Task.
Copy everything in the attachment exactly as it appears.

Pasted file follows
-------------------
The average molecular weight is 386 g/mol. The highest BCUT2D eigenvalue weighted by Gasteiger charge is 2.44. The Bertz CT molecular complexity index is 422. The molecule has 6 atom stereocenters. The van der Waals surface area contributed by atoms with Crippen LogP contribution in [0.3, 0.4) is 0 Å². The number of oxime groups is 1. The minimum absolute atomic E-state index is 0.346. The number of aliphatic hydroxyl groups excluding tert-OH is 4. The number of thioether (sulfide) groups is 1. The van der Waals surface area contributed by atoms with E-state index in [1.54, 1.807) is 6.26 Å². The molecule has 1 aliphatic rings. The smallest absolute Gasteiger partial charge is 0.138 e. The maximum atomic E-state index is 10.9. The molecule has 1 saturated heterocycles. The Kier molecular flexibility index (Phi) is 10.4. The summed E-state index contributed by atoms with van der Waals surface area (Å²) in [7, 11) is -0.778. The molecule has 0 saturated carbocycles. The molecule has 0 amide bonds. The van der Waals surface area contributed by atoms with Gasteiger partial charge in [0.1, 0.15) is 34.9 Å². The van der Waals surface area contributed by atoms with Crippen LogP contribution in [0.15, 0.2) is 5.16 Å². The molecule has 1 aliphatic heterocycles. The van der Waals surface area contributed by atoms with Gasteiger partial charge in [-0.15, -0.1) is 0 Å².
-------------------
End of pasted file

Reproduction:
The average molecular weight is 386 g/mol. The highest BCUT2D eigenvalue weighted by Gasteiger charge is 2.44. The Bertz CT molecular complexity index is 422. The molecule has 6 atom stereocenters. The van der Waals surface area contributed by atoms with Crippen LogP contribution in [0.3, 0.4) is 0 Å². The number of oxime groups is 1. The minimum absolute atomic E-state index is 0.346. The number of aliphatic hydroxyl groups excluding tert-OH is 4. The number of thioether (sulfide) groups is 1. The van der Waals surface area contributed by atoms with E-state index in [1.54, 1.807) is 6.26 Å². The molecule has 1 aliphatic rings. The smallest absolute Gasteiger partial charge is 0.138 e. The maximum atomic E-state index is 10.9. The molecule has 1 saturated heterocycles. The Kier molecular flexibility index (Phi) is 10.4. The summed E-state index contributed by atoms with van der Waals surface area (Å²) in [7, 11) is -0.778. The molecule has 0 saturated carbocycles. The molecule has 0 amide bonds. The van der Waals surface area contributed by atoms with Gasteiger partial charge in [0.1, 0.15) is 34.9 Å². The van der Waals surface area contributed by atoms with Crippen LogP contribution in [0.15, 0.2) is 5.16 Å². The molecule has 1 aliphatic heterocycles. The van der Waals surface area contributed by atoms with Gasteiger partial charge in [-0.15, -0.1) is 0 Å².